Sienkiewicz’s beautiful artwork is complemented by Steve Oliff’s equally gorgeous colors. Oliff’s work benefits from the higher production values of HULK! magazine, giving us deep, rich hues which look almost painted. Strangely, none of the subsequent HULK! backups reach quite this level of beauty, though all are far superior to a typical comic book of the era.

Art and colors are great alone, but they're best in service of a good story, and unfortunately Moench turns in a bit of a clunker here. The idea is sound: Moon Knight working to stop a nuclear terror threat. But much of this is a rehash of things we've seen before: the framing sequence briefing is, as noted, nearly identical to a similar scene in MARVEL SPOTLIGHT. And pitting Moon Knight against another “wolfman” so soon is a downright bizarre choice, even if this guy only looks like a wolf. The duel is nifty, but in general it feels as if we've seen a lot of this stuff before.

Moench’s script also engages in one of my pet peeves: cutting from scene to scene, picking up with characters in mid-sentence. Example: as “Countdown to Dark” opens, we get a brief look at Spector and the mercenaries confronted by the Moon Knight imposter. The scene then switches to Lupinar’s home, where Smelt’s word balloon says, “--like to get a load of Spector’s mug right now, Lupinar.” What is accomplished by this? You never see TV shows or novels engage in this weird narrative tic, but it pops up often in comics. Isn’t it fair to suggest that a benefit of scripted fiction is the fact that, unlike real life, we have the luxury of not walking into a room as someone is in the middle of a statement? I've never understood this technique, and I will never consider it to be anything other than utterly dumb.

Nonetheless, even with a lackluster story propelling it, this serial -- the longest storyline we've so far seen Moon Knight involved in (not counting the DEFENDERS arc), has its moments and is chock full of terrific artwork. It's not the best Moon Knight has to offer, but it's not bad at all. And, I should admit, when I first got into the character back in college, this was the second Moon Knight story I ever read and at the time I really liked it. It's only now, examining it with a more critical eye, and especially in light of what's gone before, that I realize it's weaker than I'd originally thought.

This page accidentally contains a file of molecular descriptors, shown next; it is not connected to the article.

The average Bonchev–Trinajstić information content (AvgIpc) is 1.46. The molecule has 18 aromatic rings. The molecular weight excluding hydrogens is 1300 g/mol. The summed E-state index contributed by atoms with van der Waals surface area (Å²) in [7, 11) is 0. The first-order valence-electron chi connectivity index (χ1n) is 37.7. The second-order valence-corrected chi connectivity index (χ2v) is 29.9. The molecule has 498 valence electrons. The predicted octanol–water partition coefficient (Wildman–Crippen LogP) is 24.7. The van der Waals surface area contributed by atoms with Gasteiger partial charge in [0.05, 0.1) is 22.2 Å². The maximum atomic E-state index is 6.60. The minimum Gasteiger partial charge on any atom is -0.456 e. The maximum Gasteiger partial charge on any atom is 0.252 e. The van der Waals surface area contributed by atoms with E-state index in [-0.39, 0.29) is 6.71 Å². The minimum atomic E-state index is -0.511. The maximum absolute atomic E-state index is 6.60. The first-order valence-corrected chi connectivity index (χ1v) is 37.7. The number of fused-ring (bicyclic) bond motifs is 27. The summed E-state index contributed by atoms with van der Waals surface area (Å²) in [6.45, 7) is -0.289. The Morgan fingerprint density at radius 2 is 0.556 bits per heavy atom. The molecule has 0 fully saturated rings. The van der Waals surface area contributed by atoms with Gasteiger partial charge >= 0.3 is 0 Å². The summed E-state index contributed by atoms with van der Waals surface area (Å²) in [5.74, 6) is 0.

1. Later on, he will develop a bizarre abstract style which, to me, is extremely ugly.

    "Later on, he will develop a bizarre abstract style which, to me, is extremely groundbreaking, complex and fascinating, even while it's not traditionally-attractive."

    There, I fixed that for you. :)

    Seriously though, I know your feelings on the matter. Just had to give you a hard time on the record here.

    Moench’s script also engages in one of my pet peeves: cutting from scene to scene, picking up with characters in mid-sentence.

    I can't say it bothers me as much as it does you (I can't really think of any examples that stuck out to me offhand) but now that you mention it, it does seem an odd stylistic tic. Obviously, it's trying to create the sensation that we're getting dropped into a conversation in progress, as if to say that events are happening whether we're watching them or not, but I'm not sure to what end a writer would want to create that effect.

    I will say, I do think we see that technique in movies and TV shows sometimes - like when we jump from one scene to another and a character is, say, already on the phone with someone, and we don't see them answer the call and start the conversation.

    1. I have nothing against those who appreciate Sienkiewicz's later style. And really, I don't think there's anything wrong with it for some other purpose -- it just doesn't work for me as comic book art.

      As for the "mid dialogue scene change", I know I've seen it in plenty of other comics, but I'm hard pressed to think of one right now. And I guess I should clarify that it's not jumping into the middle of a conversation that bugs me. I understand that; we don't need a preamble before we get to the important info. It's the part where we pick someone up in the middle of a sentence that I don't like. I just don't get it.